“No sweat.” He leans close, and she can smell the alcohol on his breath and suddenly realizes the swordarm is quite drunk. “So,” he says, grinning stupidly, “ready to make out now?”

“Seriously?” Her annoyance is mostly feigned. Mostly. “You’re such a child,” she sighs, shaking her head. She raises a warning finger between them. “Another inch closer and I’ll fetch Scarlet over here.”

“Ooh,” Jake murmurs, “threesome.”

And then his head drops to the table with a thump.

* * *

Elaine is eating a breakfast plate of eggs and potatoes at the bar when Jake comes stumbling down the stairs and joins her. He mumbles a polite greeting, which she returns, and then staggers onto the neighboring stool.

“I didn’t embarrass myself last night, did I?” Jake is holding a hand to his head, squinting against the meager light coming through the common room’s few windows. “I might have had too much to drink.”

Elaine keeps her face neutral, but inside she’s sniggering. “Hmm? Were you drunk? I couldn’t even tell.”

“No? Good,” says Jake, relieved. “Sometimes I make a fool of myself.”

“No,” Elaine says, shaking her head. “I don’t remember any fool-making.” Smiling to herself, she continues eating.

Scarlet joins them soon after, pulling up a stool. She winces as the legs scrape on the wooden floor. After she’s seated and orders a strong brewed coffee, she sits in silence. When the coffee arrives, she stares darkly into the mug.

As Elaine finishes her breakfast and slides the plate away across the bar, Scarlet winces again. “Why is it so loud in here?” the fierce woman grumbles.

Elaine and Jake share a look.

Mathos, comes bounding down the stairs next, his footsteps earning a gloomy scowl from Scarlet. He appears fresh and alert.

“You look well rested,” Elaine tells him.

“I feel it, too,” Mathos says. “It’s good sometimes to reach the limits of what we’re capable of. I feel better than I have in months. Years maybe. I’m ready to magic the hell out of something.” He rubs his hands together excitedly. “Sometimes I forget how much of a thrill it all is, adventuring. Good friends at your side. Danger at every turn. Never more alive than when you’re confronting death and all that.”

Growling, Scarlet glares at the mage. “Want to confront death? You get ten more words before I start cramming them back in your mouth with my fist.”

“Well, good morning to you too, Scarlet,” he says, smiling wide.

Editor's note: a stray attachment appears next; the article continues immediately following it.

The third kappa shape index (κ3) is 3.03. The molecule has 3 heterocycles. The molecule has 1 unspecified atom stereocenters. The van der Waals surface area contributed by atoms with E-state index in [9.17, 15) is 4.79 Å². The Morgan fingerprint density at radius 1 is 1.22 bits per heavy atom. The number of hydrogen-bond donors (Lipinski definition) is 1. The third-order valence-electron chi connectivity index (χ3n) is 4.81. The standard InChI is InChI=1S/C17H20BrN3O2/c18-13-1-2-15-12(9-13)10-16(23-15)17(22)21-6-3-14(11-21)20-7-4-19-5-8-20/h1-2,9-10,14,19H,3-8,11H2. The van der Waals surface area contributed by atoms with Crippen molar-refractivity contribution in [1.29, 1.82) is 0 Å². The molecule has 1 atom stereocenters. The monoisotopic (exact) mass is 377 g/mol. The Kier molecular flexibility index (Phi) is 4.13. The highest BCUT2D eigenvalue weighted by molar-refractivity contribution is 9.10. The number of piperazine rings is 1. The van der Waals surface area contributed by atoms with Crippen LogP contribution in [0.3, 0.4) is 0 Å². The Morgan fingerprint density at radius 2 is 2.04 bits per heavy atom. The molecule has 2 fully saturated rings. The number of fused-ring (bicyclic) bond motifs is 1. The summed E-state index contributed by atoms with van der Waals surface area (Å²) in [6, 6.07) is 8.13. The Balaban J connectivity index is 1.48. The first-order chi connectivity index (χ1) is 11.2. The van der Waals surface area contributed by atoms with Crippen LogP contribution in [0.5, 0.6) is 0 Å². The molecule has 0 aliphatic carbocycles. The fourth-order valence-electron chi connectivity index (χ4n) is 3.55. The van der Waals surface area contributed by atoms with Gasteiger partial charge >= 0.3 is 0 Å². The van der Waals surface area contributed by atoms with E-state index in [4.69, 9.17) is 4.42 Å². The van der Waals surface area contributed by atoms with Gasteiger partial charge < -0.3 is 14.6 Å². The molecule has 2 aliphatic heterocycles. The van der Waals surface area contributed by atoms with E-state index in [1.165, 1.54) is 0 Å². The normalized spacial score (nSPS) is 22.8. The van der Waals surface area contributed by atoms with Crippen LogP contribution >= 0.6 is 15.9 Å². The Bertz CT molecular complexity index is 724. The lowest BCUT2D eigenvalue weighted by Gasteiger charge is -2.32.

She shows her teeth menacingly.

“But you can’t–”

She turns in her stool, cracks the knuckles of one hand by forming it into a tight fist.

“Shutting up now,” the mage says, plopping down onto a stool beside Elaine. Still, he’s only slightly deflated. Eyeing Scarlet warily, he captures the barkeep’s attention and orders a breakfast by pointing at Elaine’s empty plate and then his mouth, and then holding up a finger to indicate ‘one’. The barkeep gives him a patronizing thumbs up in reply, which Mathos interprets as entirely earnest.

After a long enough silence passes for Scarlet’s mood to ease back down to merely extremely grumpy, Jake says, “Still no Hamfrd? I can’t believe he’s slept later than all of us. He must have really overdone it last night.”

Scarlet makes a noise that might be agreement or just misery.

“What are you talking about?” Elaine asks, sipping her tea. “Hamfrd was up just after me.”

“What?” Jake rubs his face, trying to parse. His head aches. “Then where is he?”

The cleric jerks a thumb towards the common room’s main entrance. “He said it was such a beautiful morning, he was going to get an hour or two of exercise in before the rest of you woke.”

“Wow,” says Mathos, shaking his head in wonder. “That guy is so dedicated.”

“Insane, I think you mean,” says Jake, face sagging. He returns to staring down into the mug of water he’s been nursing.

Several minutes later, when Hamfrd bursts through the door grinning wide, Jake groans and squints his eyes against the daylight silhouetting the big man in the doorway. Scarlet mutters something under her breath and grips her cup of coffee protectively.

“Friends,” the big man bellows, “you’re all up!” He breathes in deeply and exhales a laugh. “What a glorious day to be alive! Come, onwards to Gulfside!”